The whole scene was like a battlefield. I saw a stocky hockey player fight his way to his mailbox by vehemently pushing a group of petite girls out of his path. I watched two excited friends do a ritual jump hug and make some sort of strangely high-pitched chihuahua-like victory screeches as they tore open their acceptances. And then, no more than a couple feet away, I saw the fallen—a group of boys silently staring at their letters with furrowed brows reflecting upon their loss. They had been hit by the news, and it had hit them hard.
Indeed, as difficult as figuring out blocks and writing College House applications was, the process of hearing back from Residential Life offered a whole other dramatic punch. In fact, I think this week created just as much tension, if not more, than the week applications were due.
The Freshman Fifteen: Class of 2017: the new ’16
Fellow first years, we have been on the bottom of the totem pole for quite some time now. The bottom is what we are used to. It is all we know.
Being there can be somewhat comforting. Because hazing at Bowdoin is practically a hate crime, there aren’t many drawbacks to first year living. I, for one, majorly enjoy my central location on campus in Moore Hall. The fact that food is never more than a couple steps away is enough to make me sing.
In addition, right now we are still in the “exploratory” phase of our liberal arts education. We still have some time to take as many intro classes as our hearts desire. Plus, declaring a major seems far in the distant future. Sure, being at the bottom is not the most glamorous, but it is free from the pressures and responsibilities of the top.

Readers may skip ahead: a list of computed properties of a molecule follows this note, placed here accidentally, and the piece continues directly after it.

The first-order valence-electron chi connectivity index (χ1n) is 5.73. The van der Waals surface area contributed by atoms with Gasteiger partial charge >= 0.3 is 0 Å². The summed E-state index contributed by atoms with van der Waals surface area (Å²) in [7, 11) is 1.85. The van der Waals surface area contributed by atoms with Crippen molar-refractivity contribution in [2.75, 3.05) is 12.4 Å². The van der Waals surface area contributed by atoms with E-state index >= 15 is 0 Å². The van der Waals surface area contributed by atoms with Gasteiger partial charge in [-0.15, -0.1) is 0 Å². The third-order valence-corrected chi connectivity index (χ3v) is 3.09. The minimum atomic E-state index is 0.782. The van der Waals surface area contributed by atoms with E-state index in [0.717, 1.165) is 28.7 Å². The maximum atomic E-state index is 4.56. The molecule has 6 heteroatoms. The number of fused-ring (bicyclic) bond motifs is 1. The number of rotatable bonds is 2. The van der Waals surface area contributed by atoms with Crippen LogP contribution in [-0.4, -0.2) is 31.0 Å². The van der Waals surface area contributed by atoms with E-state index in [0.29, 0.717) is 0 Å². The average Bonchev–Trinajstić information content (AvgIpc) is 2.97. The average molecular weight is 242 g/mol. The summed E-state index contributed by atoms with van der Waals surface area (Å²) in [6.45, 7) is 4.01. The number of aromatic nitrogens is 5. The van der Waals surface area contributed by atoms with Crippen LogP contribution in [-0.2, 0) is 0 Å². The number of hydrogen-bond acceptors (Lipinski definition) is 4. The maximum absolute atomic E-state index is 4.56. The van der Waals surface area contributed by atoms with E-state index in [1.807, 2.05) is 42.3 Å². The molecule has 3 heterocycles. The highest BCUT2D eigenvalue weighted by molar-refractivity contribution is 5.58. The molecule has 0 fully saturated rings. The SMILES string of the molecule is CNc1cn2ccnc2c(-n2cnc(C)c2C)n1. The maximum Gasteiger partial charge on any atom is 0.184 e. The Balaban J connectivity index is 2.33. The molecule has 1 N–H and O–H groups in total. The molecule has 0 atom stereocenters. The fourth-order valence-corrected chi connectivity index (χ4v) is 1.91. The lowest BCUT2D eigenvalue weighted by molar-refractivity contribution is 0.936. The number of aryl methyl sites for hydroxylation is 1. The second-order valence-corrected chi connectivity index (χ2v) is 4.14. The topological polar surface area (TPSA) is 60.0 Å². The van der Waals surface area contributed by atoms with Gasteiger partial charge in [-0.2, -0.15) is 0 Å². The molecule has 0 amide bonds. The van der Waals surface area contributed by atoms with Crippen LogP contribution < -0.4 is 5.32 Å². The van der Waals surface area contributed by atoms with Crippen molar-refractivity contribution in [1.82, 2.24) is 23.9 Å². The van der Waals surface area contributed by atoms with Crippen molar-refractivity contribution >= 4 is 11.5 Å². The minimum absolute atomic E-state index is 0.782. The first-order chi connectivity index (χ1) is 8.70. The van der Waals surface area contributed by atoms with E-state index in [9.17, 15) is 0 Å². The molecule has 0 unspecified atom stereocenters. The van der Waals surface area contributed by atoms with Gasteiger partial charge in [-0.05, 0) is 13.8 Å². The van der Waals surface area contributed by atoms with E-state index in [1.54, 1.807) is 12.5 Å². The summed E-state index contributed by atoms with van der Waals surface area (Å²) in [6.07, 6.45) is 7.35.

Freshmen Fifteen: Don’t let Bowdoin boot self-expression
Making the trek across campus is not always a simple task, especially when there’s a foot of snow on the ground. To survive Brunswick in the winter, one must have the proper gear. This includes a nice hat, a puffy coat, a pair of gloves (not mittens), but—most importantly—a pair of snow boots.
It’s nearly impossible to get across campus without being miserable if you don’t have the proper shoes. Trust me: I know, because I don’t have the proper shoes. Obtaining a pair of boots for winter has been on my agenda for quite some time now. In fact, I’ve been mentally preparing for harsh conditions since September. And yet, I can’t seem to commit.
To buy Bean Boots, or not to buy Bean Boots? It’s a bit silly, but this conundrum has been plaguing me for months. So much so that buying a decent pair of snow boots has become somewhat of an insurmountable task.
The Freshman Fifteen: College Houses: to block, or not to block